The U.S. is facing heightened cybersecurity risk to the industrial supply chain amid increased global competition in manufacturing, according to an expert panel that addressed cybersecurity threats to the U.S. supply chain at the Hack the Capitol 2021 conference Tuesday. Policy coordination gaps between the private and public sectors also contribute to the security concerns.
The industrial sector heavily depends on rising economic powers such as China, which has a goal of becoming the major hardware and software supplier to other countries, part of its Digital Silk Road strategy, Nina Kollars, associate professor at the U.S. Naval War College, said during the panel. Companies such as Huawei have faced scrutiny over whether their products pose a national security risk.
Small- to medium-sized businesses as well as local and state governments are facing increased risk of cyberattacks, Alexiaa Jordan, innovation, cyber and national security analyst at the Lincoln Network, said during the panel discussion. They often lack the resources to proactively hunt for threats or meet federal cybersecurity requirements designed to protect against sophisticated threat actors.
A rise in cyberattacks against the U.S. supply chain, particularly the 2020 SolarWinds attack and the 2021 hack of an Oldsmar, Florida water treatment facility, were wakeup calls for industry that the U.S. was not prepared to thwart a new generation of sophisticated threat actors.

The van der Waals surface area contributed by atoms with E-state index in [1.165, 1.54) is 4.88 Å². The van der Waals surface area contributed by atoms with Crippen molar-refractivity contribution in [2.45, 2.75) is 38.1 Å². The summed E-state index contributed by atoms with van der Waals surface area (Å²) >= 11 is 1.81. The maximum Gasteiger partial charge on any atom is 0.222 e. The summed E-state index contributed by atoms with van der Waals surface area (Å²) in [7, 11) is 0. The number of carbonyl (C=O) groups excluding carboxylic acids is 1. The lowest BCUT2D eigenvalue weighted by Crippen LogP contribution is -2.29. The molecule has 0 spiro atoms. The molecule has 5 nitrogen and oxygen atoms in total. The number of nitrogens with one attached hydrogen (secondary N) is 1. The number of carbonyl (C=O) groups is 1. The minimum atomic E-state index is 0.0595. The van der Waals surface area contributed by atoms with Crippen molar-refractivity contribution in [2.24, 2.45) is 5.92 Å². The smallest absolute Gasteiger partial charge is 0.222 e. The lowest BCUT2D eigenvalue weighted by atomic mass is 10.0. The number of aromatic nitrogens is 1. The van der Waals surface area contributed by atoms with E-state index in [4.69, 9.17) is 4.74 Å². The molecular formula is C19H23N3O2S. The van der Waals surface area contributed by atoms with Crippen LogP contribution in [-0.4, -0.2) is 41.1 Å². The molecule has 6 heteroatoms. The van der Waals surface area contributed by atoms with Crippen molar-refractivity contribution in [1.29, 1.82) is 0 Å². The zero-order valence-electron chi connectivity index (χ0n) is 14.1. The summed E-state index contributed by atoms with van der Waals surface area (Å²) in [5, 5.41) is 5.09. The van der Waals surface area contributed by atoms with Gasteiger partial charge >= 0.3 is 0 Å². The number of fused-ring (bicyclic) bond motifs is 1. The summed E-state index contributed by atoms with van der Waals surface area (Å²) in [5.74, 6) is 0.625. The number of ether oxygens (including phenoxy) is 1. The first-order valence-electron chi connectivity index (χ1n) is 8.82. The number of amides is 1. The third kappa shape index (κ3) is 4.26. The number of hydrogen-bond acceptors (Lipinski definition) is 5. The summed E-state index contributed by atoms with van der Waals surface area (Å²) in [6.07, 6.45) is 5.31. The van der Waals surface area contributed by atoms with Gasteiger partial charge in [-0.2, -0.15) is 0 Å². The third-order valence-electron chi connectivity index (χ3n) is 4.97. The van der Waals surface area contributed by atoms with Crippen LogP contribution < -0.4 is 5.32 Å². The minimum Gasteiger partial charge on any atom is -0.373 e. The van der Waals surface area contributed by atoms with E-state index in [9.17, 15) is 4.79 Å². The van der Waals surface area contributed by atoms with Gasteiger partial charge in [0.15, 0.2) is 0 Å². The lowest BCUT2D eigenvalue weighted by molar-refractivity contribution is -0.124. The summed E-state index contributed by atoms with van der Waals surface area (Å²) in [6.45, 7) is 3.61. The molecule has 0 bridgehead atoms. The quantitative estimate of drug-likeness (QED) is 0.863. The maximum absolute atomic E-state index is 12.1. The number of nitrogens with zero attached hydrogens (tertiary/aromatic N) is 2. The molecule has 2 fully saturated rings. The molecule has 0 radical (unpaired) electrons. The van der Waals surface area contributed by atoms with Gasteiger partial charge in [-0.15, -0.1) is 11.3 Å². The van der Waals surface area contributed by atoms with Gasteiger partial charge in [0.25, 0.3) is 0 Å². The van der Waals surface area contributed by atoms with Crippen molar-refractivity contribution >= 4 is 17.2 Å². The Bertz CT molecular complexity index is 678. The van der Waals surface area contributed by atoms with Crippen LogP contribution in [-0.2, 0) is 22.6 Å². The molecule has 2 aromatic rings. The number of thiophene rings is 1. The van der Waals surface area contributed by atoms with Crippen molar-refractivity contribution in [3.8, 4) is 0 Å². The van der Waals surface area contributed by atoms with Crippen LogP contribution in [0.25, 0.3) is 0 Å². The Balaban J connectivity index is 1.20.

From the perspective of an ICS vendor, the issue comes down to how a company sources, ships and helps customers maintain and operate products that live in their environments for up to 20 years.
"Once those components enter into your overall supply chain for building a product, or a system or a system of systems you have, you have mechanisms to inspect different components to ensure that they don't have what we would call additional or undocumented functionality within the product," Megan Samford, VP and chief product security officer, energy management at Schneider Electric. "And that's really a fancy way of saying backdoors."
The federal government has previously taken steps to address supply chain issues facing the U.S. that were considered potential threats to national security.
In 2019, the Trump administration issued an executive order that blocked spending on firms that were deemed national security threats. That executive order was extended in 2020 and in June of last year the FCC designated smartphone maker Huawei and ZTE Corp. as national security threats.